6. Death Doll (1989)
The cover box for this hard to find 80s film is a bit misleading as there are no actual killer dolls. There is, however, a serial killer that leaves dolls at the scene of each victim. The fortune teller doll in the machine that gives our heroine a warning of imminent danger is so eerie I wouldn’t go near it. In fact, I’d venture to say the fortune teller scenes may be even scarier than the film’s killer. A fun slasher film that injects dolls throughout, though with a very obscure 80s feel.
7. Dolly Dearest (1991)
Chucky’ s soul mate may be Tiffany, but I always thought Dolly would have given him a run for his money. Though, as Dolly’s little doll body is inhabited by an evil Mayan spirit, she may have been too much for him to handle. Unfortunately, this killer doll flick is a little all over the map and is more comparable to the later Child’s Play sequels in terms of camp. The ending is a disappointing mess as well, but it’s still a fun answer to the question, “What if Chucky was a girl doll?”
8. May (2002)
May Canady’s only friend is her doll Suzie that she keeps encased in glass as it was a gift from her mother with the sage advice, “If you can’t find a friend, make one.” After May’s lazy eye is corrected by her doctor, her esteem is boosted enough to become more social and she makes friends. It doesn’t take long before her friends flee from her bizarre personality, leaving her alone with Suzie again. When something happens to Suzie, May’s devastation pushes her to try for friendship again. Angela Bettis plays the title role to perfection, garnering empathy from viewers while simultaneously scaring them with her unhinged quirkiness. Suzie’s presence permeates throughout despite spending most of the film behind glass. May is a tonally unique film that often goes unnoticed.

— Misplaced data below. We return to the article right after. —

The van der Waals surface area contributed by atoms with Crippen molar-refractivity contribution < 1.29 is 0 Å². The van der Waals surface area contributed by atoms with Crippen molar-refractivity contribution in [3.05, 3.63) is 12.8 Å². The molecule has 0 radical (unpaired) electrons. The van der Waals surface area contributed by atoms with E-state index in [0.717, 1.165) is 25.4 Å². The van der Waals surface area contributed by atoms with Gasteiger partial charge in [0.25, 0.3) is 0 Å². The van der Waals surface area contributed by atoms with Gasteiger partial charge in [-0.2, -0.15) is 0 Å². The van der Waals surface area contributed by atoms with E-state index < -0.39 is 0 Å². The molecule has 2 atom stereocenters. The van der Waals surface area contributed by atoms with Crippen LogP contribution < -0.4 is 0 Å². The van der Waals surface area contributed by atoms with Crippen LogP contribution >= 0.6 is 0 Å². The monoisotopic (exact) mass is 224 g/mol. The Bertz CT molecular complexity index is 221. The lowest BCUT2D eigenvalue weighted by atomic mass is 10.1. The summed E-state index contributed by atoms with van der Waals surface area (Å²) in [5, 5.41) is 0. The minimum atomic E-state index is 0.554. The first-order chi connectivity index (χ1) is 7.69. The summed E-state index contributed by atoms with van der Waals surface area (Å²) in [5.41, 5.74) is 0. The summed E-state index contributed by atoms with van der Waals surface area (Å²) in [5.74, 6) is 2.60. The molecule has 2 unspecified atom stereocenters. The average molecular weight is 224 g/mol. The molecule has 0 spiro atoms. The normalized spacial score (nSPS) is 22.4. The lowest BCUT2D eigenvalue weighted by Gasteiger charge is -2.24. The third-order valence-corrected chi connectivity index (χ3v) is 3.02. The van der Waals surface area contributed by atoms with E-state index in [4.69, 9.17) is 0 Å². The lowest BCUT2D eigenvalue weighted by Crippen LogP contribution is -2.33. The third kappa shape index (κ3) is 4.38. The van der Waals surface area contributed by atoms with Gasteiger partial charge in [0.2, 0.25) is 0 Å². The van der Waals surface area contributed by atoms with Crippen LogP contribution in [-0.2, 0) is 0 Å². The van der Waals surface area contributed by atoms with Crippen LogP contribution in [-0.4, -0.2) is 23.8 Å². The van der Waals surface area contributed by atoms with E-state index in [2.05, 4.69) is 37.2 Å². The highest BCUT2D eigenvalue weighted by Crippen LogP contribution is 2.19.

9. Love Object (2003)
A shy, socially awkward technical writer named Kenneth decides to gain practice with women by ordering an anatomical sex doll. He takes it a little too far when he develops a relationship with “Nikki,” and even further when he begins dressing Nikki like his at work crush, Lisa. Nikki’s jealousy toward Lisa elevates into stalker tendencies, and one warped love triangle ensues with disastrous results. Desmond Harrington’s worthy performance as Kenneth takes audiences through the gamut of emotions, from pity to terror, making audiences fearful of that quiet, shy guy in your office as well as all love dolls.
10. The Doll Master (2004)
Five people visit a gallery in the forest to have dolls made in their likeness by a talented but wheelchair bound doll maker. That sounds like a terrible idea, right? It is, though our characters don’t know it yet as the first half takes its time building atmosphere. The setting is beautiful, and the doll movements begin subtly with a blind here or slight hand twitch there. By the time they catch on that the gallery and doll maker aren’t quite so normal it’s too late and things take a turn for the bloody. Unfortunately, this South Korean tale doesn’t finish quite so strongly as the first half but does refreshingly avoid the long haired woman trope.
So the moral of the story is that dolls are evil, and if paired with social awkward, mentally unstable people they’re even worse. What film doll has scared you the most?